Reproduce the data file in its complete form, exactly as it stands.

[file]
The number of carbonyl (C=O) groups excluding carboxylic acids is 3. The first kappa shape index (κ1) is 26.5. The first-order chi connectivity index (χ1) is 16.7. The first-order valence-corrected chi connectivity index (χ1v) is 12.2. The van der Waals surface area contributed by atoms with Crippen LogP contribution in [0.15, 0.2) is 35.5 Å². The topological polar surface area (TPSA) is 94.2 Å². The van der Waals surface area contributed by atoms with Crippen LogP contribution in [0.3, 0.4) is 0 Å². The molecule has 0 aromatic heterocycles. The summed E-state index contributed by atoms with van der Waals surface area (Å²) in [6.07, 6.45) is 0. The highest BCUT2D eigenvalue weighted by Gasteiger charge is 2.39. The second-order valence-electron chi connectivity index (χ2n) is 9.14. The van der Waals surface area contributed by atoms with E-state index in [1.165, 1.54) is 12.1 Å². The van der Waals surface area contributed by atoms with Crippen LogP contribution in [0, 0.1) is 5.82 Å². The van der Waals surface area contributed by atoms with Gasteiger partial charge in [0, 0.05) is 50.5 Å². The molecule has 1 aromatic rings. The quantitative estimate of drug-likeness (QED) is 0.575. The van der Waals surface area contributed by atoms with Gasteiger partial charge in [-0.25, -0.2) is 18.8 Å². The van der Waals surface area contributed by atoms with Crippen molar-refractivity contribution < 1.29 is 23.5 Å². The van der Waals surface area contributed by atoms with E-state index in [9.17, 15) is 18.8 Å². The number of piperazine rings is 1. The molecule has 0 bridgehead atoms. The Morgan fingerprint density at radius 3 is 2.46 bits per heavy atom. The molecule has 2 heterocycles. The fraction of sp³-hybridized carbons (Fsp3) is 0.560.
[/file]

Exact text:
The number of carbonyl (C=O) groups excluding carboxylic acids is 3. The first kappa shape index (κ1) is 26.5. The first-order chi connectivity index (χ1) is 16.7. The first-order valence-corrected chi connectivity index (χ1v) is 12.2. The van der Waals surface area contributed by atoms with Crippen LogP contribution in [0.15, 0.2) is 35.5 Å². The topological polar surface area (TPSA) is 94.2 Å². The van der Waals surface area contributed by atoms with Crippen LogP contribution in [0.3, 0.4) is 0 Å². The molecule has 0 aromatic heterocycles. The summed E-state index contributed by atoms with van der Waals surface area (Å²) in [6.07, 6.45) is 0. The highest BCUT2D eigenvalue weighted by Gasteiger charge is 2.39. The second-order valence-electron chi connectivity index (χ2n) is 9.14. The van der Waals surface area contributed by atoms with E-state index in [1.165, 1.54) is 12.1 Å². The van der Waals surface area contributed by atoms with Crippen LogP contribution in [0, 0.1) is 5.82 Å². The van der Waals surface area contributed by atoms with Gasteiger partial charge in [0, 0.05) is 50.5 Å². The molecule has 1 aromatic rings. The quantitative estimate of drug-likeness (QED) is 0.575. The van der Waals surface area contributed by atoms with Gasteiger partial charge in [-0.25, -0.2) is 18.8 Å². The van der Waals surface area contributed by atoms with Crippen molar-refractivity contribution < 1.29 is 23.5 Å². The van der Waals surface area contributed by atoms with E-state index in [9.17, 15) is 18.8 Å². The number of piperazine rings is 1. The molecule has 0 bridgehead atoms. The Morgan fingerprint density at radius 3 is 2.46 bits per heavy atom. The molecule has 2 heterocycles. The fraction of sp³-hybridized carbons (Fsp3) is 0.560.